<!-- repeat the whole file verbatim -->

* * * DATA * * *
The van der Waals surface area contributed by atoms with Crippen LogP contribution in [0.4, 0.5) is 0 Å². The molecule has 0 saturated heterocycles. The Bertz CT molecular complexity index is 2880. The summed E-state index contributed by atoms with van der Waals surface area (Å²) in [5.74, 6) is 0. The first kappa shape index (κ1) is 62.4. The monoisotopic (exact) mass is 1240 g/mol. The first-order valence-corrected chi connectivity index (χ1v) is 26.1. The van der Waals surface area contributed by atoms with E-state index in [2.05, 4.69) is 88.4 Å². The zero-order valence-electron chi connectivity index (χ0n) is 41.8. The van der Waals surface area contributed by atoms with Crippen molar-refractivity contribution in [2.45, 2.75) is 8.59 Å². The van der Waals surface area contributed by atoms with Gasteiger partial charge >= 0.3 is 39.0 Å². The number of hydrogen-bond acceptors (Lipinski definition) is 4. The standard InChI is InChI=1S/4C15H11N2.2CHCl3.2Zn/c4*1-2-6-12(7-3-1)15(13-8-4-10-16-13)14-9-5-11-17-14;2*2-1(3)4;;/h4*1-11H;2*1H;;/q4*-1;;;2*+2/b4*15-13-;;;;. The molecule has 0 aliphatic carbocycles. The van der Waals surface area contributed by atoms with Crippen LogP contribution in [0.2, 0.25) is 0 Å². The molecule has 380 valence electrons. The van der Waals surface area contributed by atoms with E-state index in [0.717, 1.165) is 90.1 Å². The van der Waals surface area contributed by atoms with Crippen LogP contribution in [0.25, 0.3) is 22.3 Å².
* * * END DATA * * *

The van der Waals surface area contributed by atoms with Crippen LogP contribution in [0.4, 0.5) is 0 Å². The molecule has 0 saturated heterocycles. The Bertz CT molecular complexity index is 2880. The summed E-state index contributed by atoms with van der Waals surface area (Å²) in [5.74, 6) is 0. The first kappa shape index (κ1) is 62.4. The monoisotopic (exact) mass is 1240 g/mol. The first-order valence-corrected chi connectivity index (χ1v) is 26.1. The van der Waals surface area contributed by atoms with E-state index in [2.05, 4.69) is 88.4 Å². The zero-order valence-electron chi connectivity index (χ0n) is 41.8. The van der Waals surface area contributed by atoms with Crippen molar-refractivity contribution in [2.45, 2.75) is 8.59 Å². The van der Waals surface area contributed by atoms with Gasteiger partial charge >= 0.3 is 39.0 Å². The number of hydrogen-bond acceptors (Lipinski definition) is 4. The standard InChI is InChI=1S/4C15H11N2.2CHCl3.2Zn/c4*1-2-6-12(7-3-1)15(13-8-4-10-16-13)14-9-5-11-17-14;2*2-1(3)4;;/h4*1-11H;2*1H;;/q4*-1;;;2*+2/b4*15-13-;;;;. The molecule has 0 aliphatic carbocycles. The van der Waals surface area contributed by atoms with Crippen LogP contribution in [0.2, 0.25) is 0 Å². The molecule has 380 valence electrons. The van der Waals surface area contributed by atoms with E-state index in [0.717, 1.165) is 90.1 Å². The van der Waals surface area contributed by atoms with Crippen LogP contribution in [0.25, 0.3) is 22.3 Å².